In its 2019 outlook for the global telecommunications sector, the ratings firm said, given that 5G use cases were still several years from maturity, it was inclined to believe that operators would take a measured, economically focused approach that would result in a slower rollout than in the case of 4G.
The outlook authors — analysts Chris Mooney, Madhav Hari, Allyn Arden, Mark Habib, JunHong Park and Luis Manuel Martinez — said they expected carriers in the US and some Asia-Pacific markets would indulge in aggressive 5G buildouts, while European and Canadian operators were likely to be more conservative in their approach.
In the US, S&P said it was taking a cautious view as accelerated investments - purchase of spectrum licences, deployment of small cells and higher costs for 5G equipment - would make it difficult to obtain near-term credit given that balance sheets were already quite stretched.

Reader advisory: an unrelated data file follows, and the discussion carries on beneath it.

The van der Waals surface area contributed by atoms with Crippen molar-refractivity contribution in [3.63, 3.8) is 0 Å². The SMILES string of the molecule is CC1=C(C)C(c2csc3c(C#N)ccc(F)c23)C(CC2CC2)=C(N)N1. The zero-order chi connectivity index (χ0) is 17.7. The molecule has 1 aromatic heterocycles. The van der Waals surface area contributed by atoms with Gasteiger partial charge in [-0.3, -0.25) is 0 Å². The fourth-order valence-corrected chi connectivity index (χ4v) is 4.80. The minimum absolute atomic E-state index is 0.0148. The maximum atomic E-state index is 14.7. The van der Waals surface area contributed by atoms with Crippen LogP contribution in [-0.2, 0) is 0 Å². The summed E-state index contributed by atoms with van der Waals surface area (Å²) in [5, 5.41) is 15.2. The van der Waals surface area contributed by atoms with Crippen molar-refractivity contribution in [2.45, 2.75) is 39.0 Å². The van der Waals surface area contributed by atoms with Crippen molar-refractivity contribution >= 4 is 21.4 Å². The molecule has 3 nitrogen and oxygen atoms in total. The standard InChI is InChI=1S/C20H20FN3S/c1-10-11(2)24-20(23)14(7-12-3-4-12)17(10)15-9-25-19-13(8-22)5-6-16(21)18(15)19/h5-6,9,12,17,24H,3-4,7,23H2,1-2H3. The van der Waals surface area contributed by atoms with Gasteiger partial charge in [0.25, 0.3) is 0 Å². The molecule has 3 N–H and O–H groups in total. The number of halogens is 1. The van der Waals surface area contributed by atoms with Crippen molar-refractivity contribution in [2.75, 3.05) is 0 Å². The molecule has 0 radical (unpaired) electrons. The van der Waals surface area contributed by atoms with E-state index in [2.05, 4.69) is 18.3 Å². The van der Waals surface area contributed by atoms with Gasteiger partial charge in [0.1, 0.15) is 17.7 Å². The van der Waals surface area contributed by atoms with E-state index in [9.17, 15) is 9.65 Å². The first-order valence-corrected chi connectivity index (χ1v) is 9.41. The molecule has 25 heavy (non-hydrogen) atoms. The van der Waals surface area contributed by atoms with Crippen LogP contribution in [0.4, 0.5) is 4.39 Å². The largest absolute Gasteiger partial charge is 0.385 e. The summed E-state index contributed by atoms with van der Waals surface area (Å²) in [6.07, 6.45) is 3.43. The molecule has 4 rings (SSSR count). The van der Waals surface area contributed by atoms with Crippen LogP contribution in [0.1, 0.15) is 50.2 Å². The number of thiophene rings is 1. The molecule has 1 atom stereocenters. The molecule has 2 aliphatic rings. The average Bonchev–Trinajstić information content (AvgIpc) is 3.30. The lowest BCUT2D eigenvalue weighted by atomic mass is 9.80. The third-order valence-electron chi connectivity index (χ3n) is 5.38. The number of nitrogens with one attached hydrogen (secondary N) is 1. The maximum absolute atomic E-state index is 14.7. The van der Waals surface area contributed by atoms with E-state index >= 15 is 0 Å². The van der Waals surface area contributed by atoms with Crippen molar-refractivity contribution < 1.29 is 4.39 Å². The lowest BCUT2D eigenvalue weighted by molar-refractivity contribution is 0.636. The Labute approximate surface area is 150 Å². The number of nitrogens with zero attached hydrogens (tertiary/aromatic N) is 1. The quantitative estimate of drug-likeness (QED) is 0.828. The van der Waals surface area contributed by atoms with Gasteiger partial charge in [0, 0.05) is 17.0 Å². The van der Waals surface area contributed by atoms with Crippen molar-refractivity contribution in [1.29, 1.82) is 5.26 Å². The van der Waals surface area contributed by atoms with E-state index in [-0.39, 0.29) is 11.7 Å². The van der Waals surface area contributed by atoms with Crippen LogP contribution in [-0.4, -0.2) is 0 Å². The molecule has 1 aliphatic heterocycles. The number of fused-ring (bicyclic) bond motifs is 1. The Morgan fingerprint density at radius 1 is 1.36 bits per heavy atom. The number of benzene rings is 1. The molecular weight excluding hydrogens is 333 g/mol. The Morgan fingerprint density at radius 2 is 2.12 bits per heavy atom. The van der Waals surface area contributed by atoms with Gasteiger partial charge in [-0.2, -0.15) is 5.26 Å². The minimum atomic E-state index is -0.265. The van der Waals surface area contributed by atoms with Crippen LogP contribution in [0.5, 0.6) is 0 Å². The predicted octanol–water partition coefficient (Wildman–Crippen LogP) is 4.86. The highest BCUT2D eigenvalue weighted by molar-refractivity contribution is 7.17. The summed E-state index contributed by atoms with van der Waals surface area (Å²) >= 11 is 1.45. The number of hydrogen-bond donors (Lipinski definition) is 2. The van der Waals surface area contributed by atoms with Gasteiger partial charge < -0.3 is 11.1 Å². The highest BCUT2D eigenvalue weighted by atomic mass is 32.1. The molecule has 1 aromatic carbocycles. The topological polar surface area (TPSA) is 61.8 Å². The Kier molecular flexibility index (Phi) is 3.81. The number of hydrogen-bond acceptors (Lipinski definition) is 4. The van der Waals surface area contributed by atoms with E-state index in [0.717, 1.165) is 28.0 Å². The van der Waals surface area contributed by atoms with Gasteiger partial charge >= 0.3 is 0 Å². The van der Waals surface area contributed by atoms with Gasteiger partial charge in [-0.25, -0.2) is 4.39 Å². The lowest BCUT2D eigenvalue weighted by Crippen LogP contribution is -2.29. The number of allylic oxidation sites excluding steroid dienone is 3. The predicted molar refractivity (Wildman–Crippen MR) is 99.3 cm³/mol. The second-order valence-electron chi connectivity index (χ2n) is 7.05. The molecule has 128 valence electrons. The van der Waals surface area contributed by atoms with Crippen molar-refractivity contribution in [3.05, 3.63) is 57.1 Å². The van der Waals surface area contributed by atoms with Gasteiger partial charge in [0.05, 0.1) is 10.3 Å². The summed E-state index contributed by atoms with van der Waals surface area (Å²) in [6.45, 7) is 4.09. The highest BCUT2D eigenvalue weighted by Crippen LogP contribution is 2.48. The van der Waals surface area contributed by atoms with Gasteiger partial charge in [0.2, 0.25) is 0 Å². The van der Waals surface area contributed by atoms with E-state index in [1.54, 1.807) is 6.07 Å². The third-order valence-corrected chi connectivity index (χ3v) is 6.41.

But in the Asia-Pacific, the outlook was different, with S&P projecting that operators in South Korea, Japan and China would be able to cover 5G investments through their cash flows, meaning that telcos would not have to take on too much debt to build 5G networks.
In Europe and Canada, S&P said it expected slower investments in 5G, with capital expenditure at European telecommunications companies likely to remain static and not affect near-term credit. This was predicated on spectrum auctions not requiring a great deal of investment.
"Being a 'second mover' may also carry an additional benefit due to a declining cost curve for equipment," the analysts said. "And with the current European focus on fixed upgrades, we think Europe will be well positioned with dense fibre backhaul to be a fast-follower. As a result, we believe that credit implications are limited.
"Similarly, we expect that Canadian telcos will take a more measured approach to 5G because their credit metrics have weakened due to spectrum and network investments, shareholder returns, and employee pensions."